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Today January 1, 2014 the state of Colorado legalizes marijuana for those 21 years and older.

Colorado adult residents can purchase up to an ounce at a time, while tourists can purchase up to one-quarter ounce. However, some shop owners have said they may put a purchasing cap in place at first to preserve supplies.

In November, Colorado voters also approved a 25 percent tax on all recreational-marijuana sales. The taxes are expected to generate roughly $70 million in additional revenue for the state in 2014.

“I think it’s a success story,” said state Rep. Dan Pabon (D-Denver), who helped write the state’s marijuana law. “But I think it’s actually much broader than a marijuana success story — this is Democracy and public policy making at its best.”

Pabon also noted that the law is only as good as its enforcement, and that it will truly be tested in the months following Jan. 1.

Not everyone is as supportive as Pabon. Denver Mayor Michael Hancock (D) has been a vocal opponent of marijuana legalization and when asked recently by The Denver Post if he “hated” the idea of marijuana legalization in the state, Hancock replied “yes.”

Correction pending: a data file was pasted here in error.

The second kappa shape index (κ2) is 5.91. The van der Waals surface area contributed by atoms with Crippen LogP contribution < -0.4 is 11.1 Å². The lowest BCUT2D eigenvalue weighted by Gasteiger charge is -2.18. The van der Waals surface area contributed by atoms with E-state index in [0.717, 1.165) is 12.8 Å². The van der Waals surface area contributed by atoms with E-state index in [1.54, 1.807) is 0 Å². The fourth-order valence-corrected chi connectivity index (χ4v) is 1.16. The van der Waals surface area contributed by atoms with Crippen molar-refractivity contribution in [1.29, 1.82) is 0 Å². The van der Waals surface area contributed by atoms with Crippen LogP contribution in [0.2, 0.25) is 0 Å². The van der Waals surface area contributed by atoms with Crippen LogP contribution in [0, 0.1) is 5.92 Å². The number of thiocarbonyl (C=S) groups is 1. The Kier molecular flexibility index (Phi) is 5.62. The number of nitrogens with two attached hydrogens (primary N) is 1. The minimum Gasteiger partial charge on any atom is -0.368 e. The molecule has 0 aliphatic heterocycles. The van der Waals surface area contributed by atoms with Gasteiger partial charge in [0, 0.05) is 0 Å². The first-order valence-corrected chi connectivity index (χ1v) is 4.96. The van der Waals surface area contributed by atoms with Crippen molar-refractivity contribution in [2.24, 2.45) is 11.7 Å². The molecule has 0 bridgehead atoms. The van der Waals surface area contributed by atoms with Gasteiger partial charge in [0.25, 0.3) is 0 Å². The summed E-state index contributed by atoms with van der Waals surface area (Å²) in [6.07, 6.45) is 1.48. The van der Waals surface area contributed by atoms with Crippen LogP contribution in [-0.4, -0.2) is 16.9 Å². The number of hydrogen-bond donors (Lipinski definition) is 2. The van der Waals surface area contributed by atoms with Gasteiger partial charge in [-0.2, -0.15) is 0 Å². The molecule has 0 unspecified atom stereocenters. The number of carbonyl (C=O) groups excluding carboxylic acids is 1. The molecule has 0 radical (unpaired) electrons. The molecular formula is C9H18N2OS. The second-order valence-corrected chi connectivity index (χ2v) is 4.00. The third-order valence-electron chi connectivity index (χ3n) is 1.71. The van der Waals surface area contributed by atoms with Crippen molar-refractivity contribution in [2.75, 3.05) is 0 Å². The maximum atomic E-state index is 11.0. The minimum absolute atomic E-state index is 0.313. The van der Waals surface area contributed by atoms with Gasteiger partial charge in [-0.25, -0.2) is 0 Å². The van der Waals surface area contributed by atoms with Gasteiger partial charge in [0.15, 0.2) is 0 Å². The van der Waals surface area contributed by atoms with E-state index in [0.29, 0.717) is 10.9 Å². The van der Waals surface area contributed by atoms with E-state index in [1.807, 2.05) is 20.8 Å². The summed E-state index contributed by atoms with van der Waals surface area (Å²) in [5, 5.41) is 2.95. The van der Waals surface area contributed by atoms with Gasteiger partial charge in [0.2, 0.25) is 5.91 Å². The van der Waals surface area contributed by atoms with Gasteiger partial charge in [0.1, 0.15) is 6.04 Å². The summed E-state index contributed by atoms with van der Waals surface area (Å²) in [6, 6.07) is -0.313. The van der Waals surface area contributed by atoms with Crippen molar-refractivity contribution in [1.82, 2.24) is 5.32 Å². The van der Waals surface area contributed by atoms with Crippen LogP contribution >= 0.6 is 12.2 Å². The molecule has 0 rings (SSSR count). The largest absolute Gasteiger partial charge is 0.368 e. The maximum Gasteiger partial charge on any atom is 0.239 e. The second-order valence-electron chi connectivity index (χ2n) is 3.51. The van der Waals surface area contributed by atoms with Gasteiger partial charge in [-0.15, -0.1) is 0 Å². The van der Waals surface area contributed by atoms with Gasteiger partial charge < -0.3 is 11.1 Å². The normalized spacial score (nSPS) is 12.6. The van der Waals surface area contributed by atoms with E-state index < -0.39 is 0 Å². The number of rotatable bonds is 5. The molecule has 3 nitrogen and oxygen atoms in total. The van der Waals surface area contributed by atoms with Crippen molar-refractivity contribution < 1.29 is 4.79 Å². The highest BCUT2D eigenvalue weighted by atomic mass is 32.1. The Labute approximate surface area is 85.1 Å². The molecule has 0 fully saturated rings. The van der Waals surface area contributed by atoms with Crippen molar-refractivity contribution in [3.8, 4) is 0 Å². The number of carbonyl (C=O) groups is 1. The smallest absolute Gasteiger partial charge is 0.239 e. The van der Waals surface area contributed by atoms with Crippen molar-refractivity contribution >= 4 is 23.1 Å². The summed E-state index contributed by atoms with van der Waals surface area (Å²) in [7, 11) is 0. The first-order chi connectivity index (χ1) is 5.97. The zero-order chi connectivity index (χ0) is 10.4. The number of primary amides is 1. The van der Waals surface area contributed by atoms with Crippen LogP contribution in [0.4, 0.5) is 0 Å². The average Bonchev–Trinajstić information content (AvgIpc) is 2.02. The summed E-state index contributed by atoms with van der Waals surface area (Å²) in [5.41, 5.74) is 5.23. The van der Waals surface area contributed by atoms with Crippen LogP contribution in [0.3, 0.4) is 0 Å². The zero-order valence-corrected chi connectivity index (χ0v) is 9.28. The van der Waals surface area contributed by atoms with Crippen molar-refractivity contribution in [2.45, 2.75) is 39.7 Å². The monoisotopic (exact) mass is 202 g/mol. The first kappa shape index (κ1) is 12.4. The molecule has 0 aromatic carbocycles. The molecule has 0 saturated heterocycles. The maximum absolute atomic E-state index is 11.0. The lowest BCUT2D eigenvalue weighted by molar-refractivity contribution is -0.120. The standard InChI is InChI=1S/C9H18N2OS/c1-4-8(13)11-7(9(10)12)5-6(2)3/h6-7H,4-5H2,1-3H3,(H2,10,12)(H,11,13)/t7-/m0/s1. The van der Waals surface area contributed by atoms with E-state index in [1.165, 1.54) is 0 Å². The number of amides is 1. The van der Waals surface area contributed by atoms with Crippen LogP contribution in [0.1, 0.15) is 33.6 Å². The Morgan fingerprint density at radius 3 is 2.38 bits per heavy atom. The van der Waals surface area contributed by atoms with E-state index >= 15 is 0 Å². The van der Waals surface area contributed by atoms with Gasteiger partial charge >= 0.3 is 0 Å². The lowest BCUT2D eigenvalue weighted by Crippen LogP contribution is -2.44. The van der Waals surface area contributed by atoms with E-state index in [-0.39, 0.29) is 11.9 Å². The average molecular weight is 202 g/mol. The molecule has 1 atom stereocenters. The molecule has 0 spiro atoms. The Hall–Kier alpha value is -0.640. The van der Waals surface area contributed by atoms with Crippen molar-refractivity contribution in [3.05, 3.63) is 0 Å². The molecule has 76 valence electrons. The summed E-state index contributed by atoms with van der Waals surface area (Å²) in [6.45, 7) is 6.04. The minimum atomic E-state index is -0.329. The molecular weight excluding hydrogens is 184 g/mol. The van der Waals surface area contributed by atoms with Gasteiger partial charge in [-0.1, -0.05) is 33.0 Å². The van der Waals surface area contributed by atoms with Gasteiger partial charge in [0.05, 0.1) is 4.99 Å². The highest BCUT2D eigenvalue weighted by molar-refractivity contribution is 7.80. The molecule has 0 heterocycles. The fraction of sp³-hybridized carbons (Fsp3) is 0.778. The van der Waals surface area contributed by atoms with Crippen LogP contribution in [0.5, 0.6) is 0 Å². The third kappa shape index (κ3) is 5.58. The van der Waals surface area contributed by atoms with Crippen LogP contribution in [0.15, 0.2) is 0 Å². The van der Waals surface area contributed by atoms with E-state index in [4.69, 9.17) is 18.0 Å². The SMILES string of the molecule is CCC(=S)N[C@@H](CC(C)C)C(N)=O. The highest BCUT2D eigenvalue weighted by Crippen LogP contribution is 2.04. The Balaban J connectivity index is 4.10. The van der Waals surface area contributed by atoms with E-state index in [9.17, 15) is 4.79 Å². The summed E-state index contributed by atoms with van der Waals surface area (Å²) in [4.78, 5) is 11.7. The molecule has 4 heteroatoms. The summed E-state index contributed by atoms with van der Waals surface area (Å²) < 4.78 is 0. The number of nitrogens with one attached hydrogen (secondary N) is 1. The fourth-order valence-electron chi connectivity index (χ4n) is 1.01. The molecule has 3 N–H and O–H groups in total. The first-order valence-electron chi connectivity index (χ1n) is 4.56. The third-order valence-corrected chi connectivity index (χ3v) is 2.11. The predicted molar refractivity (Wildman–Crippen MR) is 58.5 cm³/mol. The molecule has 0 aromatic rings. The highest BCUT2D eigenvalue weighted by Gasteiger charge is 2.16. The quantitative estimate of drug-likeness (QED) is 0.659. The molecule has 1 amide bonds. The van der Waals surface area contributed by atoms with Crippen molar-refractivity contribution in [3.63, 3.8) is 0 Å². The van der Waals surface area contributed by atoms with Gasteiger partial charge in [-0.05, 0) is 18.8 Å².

“I have seen the devastation of the progression of marijuana to harsher drugs like crack cocaine,” Hancock said. “And a lot of the folks that have dealt with substance abuse — particularly with cocaine and crack cocaine — they started with marijuana.”

Before voters approved Amendment 64, which legalized marijuana, in 2012, Colorado Gov. John Hickenlooper (D) also voiced opposition to the pot measure, saying, “Colorado is known for many great things –- marijuana should not be one of them.” Hickenlooper cited concerns that legal marijuana could lead to an increase in underage use.